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Discussion Starter · #1 ·
Can someone explain how the back emf works?
does the motor create an ac or dc reverse voltage ?
one of our club members was saying that 'electronic' controllers as opposed to resistor ones make the back emf braking better by taking part of the section of the ac current and creating better braking...?
wonder if someone could clarify the differences and state the technology used.
 

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Rich Dumas
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Most controllers have dynamic brakes which simply short out the motor when the brakes are on. Any time a DC motor is turning it generates a voltage, even when it is under power. The voltage is opposite in polarity to the applied voltage and is referred to as the back EMF. When the motor is unpowered, but still turning, shorting it out causes it to stop faster. In order to have dynamic brakes there must be current flowing through the motor windings so that they generate a magnetic field. Higher end controllers have a potentiometer in the brake circuit that can reduce the amount of brakes. Some controllers have MOSFET brakes. With that type of brakes you get full braking as soon as you back off on the trigger and the brake control lets you adjust how long the brakes stay on.
 

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Back emf is a different concept to what is happening to the motor during braking, but I think this is just the terminology you are using.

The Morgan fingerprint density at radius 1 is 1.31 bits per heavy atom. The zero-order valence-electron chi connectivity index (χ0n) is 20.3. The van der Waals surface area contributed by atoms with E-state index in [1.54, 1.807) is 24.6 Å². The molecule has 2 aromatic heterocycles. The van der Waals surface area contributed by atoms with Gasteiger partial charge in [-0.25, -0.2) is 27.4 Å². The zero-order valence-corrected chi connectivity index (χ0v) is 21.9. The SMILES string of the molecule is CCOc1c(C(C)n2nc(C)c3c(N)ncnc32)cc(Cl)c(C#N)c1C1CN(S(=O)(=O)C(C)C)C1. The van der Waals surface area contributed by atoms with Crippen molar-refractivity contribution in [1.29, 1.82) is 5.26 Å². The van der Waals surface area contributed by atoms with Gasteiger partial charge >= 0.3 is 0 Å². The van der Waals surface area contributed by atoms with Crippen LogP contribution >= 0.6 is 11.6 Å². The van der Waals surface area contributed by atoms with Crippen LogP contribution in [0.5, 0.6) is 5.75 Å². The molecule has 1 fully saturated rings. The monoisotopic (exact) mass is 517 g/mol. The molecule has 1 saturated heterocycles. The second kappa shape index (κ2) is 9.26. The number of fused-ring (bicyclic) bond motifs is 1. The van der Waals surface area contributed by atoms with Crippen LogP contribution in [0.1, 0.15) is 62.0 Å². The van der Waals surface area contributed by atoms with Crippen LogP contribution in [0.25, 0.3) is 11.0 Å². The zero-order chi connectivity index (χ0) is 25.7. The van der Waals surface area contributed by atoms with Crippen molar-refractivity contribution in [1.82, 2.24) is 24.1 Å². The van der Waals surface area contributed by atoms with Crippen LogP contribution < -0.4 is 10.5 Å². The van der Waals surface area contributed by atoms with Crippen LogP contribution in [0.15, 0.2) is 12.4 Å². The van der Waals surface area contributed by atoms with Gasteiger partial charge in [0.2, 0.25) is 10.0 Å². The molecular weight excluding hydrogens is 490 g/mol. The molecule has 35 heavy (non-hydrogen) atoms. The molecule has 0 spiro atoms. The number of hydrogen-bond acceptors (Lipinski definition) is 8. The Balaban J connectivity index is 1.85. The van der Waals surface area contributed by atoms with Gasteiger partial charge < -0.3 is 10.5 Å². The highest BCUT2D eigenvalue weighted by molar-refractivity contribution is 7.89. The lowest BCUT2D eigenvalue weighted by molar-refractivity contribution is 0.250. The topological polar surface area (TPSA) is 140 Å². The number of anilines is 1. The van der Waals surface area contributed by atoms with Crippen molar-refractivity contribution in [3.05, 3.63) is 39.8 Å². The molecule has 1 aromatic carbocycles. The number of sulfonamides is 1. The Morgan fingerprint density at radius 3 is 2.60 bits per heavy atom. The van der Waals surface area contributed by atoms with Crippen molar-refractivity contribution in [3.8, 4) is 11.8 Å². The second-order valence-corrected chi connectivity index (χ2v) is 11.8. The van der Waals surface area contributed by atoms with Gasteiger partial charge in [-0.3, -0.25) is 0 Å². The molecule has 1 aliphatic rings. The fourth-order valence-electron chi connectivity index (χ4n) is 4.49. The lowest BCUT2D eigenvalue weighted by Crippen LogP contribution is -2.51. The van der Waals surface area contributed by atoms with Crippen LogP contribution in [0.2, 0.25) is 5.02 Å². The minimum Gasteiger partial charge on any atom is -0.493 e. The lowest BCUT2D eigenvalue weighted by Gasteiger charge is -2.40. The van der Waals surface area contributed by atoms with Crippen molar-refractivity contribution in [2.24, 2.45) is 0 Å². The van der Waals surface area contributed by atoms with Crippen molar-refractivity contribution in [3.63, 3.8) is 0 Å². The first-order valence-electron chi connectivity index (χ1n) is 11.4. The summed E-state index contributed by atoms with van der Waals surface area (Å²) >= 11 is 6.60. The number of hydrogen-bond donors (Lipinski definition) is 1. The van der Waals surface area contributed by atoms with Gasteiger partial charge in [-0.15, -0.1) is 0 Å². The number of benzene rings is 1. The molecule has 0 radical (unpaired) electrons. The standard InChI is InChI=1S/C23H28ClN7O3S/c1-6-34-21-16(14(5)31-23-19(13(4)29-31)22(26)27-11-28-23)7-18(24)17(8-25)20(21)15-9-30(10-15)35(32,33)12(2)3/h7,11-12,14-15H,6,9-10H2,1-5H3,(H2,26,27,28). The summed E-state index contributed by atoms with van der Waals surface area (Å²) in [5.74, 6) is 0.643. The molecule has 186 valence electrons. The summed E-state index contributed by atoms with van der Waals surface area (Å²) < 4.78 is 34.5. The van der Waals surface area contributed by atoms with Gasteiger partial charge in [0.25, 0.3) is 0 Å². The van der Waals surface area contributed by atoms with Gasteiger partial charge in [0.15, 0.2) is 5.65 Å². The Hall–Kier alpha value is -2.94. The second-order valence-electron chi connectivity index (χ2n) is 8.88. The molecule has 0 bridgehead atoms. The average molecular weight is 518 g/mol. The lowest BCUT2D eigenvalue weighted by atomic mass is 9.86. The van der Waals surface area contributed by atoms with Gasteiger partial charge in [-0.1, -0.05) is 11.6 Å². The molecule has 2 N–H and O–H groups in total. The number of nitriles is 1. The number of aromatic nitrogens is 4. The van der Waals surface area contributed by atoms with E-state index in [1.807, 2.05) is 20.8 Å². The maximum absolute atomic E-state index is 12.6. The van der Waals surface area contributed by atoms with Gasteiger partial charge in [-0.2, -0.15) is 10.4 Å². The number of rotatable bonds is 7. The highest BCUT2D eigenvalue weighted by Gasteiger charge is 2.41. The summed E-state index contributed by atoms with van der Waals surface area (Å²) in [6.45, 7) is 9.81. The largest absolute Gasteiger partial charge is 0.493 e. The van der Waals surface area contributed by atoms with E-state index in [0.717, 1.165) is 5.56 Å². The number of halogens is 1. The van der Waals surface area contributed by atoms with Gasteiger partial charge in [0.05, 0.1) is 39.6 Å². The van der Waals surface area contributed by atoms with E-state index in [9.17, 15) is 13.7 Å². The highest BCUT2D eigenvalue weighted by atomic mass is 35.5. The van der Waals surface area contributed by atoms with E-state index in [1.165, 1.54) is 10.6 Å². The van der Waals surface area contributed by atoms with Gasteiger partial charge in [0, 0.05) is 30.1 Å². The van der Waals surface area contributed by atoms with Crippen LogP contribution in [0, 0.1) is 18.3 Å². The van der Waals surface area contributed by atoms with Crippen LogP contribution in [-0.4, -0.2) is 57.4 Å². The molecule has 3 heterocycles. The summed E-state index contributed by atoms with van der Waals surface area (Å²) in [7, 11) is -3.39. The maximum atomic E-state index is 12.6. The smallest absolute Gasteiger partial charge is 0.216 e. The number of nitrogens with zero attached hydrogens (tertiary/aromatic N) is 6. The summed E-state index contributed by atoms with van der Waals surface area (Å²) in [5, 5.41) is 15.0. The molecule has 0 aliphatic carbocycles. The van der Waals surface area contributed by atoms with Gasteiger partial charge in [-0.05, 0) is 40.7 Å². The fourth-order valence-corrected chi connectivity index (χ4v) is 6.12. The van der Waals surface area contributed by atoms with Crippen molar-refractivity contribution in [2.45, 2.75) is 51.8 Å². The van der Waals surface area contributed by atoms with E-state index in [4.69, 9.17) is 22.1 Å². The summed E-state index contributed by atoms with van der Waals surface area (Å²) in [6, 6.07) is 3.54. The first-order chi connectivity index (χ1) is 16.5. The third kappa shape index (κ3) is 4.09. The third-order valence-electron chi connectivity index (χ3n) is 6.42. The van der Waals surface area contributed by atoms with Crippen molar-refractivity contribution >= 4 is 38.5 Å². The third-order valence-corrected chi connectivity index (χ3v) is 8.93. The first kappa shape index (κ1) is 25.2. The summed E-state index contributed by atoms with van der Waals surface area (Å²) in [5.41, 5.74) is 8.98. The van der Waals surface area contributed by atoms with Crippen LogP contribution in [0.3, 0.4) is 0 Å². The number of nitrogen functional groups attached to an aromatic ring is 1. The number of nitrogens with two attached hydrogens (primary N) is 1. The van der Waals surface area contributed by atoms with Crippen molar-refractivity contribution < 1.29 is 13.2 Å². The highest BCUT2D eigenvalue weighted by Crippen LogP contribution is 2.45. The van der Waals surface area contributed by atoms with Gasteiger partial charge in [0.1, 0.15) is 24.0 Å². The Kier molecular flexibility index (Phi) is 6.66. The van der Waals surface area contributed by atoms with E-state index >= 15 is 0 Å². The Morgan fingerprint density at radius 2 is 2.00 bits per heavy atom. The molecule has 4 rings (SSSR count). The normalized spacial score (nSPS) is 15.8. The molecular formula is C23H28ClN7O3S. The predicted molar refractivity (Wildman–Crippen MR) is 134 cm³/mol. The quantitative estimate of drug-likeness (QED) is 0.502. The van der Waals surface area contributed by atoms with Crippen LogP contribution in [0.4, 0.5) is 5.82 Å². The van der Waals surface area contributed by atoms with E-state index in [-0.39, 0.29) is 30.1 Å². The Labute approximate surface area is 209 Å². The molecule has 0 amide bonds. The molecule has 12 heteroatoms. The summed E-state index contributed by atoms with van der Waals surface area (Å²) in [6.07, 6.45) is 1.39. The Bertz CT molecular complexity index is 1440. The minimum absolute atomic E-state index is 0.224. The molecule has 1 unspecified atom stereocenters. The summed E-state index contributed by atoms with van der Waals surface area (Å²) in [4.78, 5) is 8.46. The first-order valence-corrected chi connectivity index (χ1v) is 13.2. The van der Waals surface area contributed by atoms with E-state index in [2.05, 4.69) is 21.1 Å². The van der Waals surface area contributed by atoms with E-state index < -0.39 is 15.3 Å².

A DC motor is also a DC generator. If you apply a voltage it will act as a motor. If you mechanically turn the armature it will act as a generator and produce a voltage. So once the voltage is removed from the motor via your controller that car is still moving, and hence the armature is moving and generating an output voltage. The amount of "braking power" the motor produces and hence the rate at which it slows down will depend on the electricl load you apply to the motor. Dead short circuit on the brake circuit (zero ohms on a pot for example) = full brakes. In this mode the motor will deliver the maximum possible current it can and hence produce the maximum braking power. Open circuit ie no resistor of very high resistance, and the motor will deliver very little or no current and hence very little braking power. Free coasting.

You can vary the braking power with a simple resistor typically in the range 0 - 10 ohms. Or you can have an "electronic" version which usually has a FET transistor which switches on and off at a particular on/off ratio, varying from 0% on to 100% on. When on it provides a dead short, when off it is open circuit. Which is better? Personally I dont think there is much difference but I prefer the idea of a simple resistor.

cheers
rick1776
 

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Discussion Starter · #4 ·
Rick & Rich many thanks for your replies.

so the 'electronic' controllers can enhance the braking as long as there is power to the track?

If power to the track and controllers is cut I assume that the braking effect is zero. Sometimes at the club we cut the power to the track/controllers if there is a problem and then the cars run on on their own so whatever the controller there is not braking or is there if there is a capacitor effect in the controller? I assume you do not want any braking in a power cut as you would want the car to travel it's max distance!
 

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One petunia in a field of onions
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QUOTE (slot32 @ 3 Aug 2011, 08:20) <{POST_SNAPBACK}>so the 'electronic' controllers can enhance the braking as long as there is power to the track?